Pete Chatmon followed his passion for storytelling—and created a million-dollar, one-man business along the way. He’s a TV and film director who runs the production company TheDirector in Los Angeles.
Chatmon has directed more than 60 TV episodes, among them HBO Max’s The Flight Attendant, Insecure, Silicon Valley, and Love Life; You, on Netflix; ABC’s Grey’s Anatomy and Blackish; and Apple TV’s Mythic Quest. Recently, Chatmon was co-executive producer for Reasonable Doubt, a new show for Hulu.
Chatmon’s production company got its start creating branded content for advertisers in 2014, relying on help from a team of contractors. He branched out into producing podcasts (including his own, Let’s Shoot! with Pete Chatmon, where he interviews directors); short feature films; commercials and direct TV. “It’s an ecosystem of creative solutions, anchored around hiring me to direct,” he says.
Chatmon is part of a fast-growing trend: the rise of million-dollar, one-person businesses. In 2019, there were 43,012 businesses with no employees except the owners that made it into the $1 million to $2.49 million in revenue category, up from 41,666 in 2018, according to the U.S. Census Bureau. Another 2,553 made it to $2.5 to $4.99 million in revenue, and 388 made to $5 million in revenue and beyond.
“I think in today’s world what’s really exciting for almost any business is that there have been varying levels of democratization,” says Chatmon. “For me, specifically, your phone is a camera. When I was coming up I had to go in debt at NYU Film School to touch a camera. The barriers to entry have been lowered. Information access has been heightened. You add your own passion and persistence to that cocktail, and there isn’t much you can’t accomplish.”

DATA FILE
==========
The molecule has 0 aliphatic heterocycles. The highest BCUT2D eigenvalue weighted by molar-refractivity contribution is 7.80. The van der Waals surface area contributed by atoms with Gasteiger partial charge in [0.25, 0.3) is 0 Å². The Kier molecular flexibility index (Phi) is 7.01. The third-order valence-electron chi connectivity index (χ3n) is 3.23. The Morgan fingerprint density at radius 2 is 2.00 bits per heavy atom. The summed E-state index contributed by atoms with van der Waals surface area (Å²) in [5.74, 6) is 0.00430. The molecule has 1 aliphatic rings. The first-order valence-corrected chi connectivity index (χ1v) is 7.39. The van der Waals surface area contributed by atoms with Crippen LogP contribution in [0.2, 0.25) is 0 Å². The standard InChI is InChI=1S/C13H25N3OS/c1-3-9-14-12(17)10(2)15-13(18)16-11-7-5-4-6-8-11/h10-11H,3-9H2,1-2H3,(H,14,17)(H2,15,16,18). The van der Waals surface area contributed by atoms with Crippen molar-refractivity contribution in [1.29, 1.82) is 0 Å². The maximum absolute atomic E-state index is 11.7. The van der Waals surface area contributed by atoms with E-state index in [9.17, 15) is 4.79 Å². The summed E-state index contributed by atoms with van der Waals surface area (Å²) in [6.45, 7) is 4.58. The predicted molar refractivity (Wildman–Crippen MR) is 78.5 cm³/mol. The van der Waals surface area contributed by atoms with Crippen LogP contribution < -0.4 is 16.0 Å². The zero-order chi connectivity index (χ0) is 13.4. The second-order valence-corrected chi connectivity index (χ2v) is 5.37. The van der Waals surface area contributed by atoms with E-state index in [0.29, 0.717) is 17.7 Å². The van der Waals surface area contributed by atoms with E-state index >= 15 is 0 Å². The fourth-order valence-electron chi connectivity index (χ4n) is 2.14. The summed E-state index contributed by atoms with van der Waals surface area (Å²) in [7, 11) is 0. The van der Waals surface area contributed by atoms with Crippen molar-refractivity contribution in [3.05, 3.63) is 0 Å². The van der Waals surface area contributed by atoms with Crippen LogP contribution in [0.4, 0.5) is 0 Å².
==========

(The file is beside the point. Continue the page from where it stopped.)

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After picking up his first Super 8 camera at NYU Film School, Chatmon started his career making short films, and went to the Sundance Film Festival with his NYU thesis film, 3D, in which Kerry Washington starred. He then wrote and directed the feature film Premium, which premiered on Showtime after a limited theatrical run.
By 2017, his small shop was doing well with branded content for Fortune 100 companies and ad agencies. “We would supply them with video content for the brand to share with their social media channels, primarily,” says Chatmon.
Chatmon moved to Los Angeles, where continued doing branded work—but stayed open to other opportunities. “As TV directing became a higher volume, that got added to the portfolio,” he says.
It was during these years that he learned an important lesson: “Whatever your creative pursuit is, you have to master your craft,” he says. “You have to be curious about what has come before you and what’s is out now.”
But beyond that, he learned that to go the independent route, he needed to understand the commerce of his craft, too. “You have to be aware of the business side of it, the specifics of your business,” he says. “It’s different for film, TV, commercials.”
To keep business flowing, Chatmon works with clients to help them come up with content that not only meets their creative needs but fits their budgets. “I appreciate where a client is coming from,” he says. “If we have $30,000 to make a short film, we’re trying to make those numbers work.”
Chatmon found his business grew during the pandemic. “A lot of the producers and distributors of content recognized it made sense to stockpile more,” he says. “There’s been a lot more production. Should this happen again, networks are going to want to have more content in the well.”
Recently, Chatmon entered another arena: as a book author. Earlier this year, he released Transitions: A Director’s Journey and Motivational Handbook. “It’s full of principles I found, in hindsight, were the North Star of what we are doing,” he says. “It’s a book I wanted to read all the years I was trying to find a way to connect the dots and be paid for what I was trying to do.”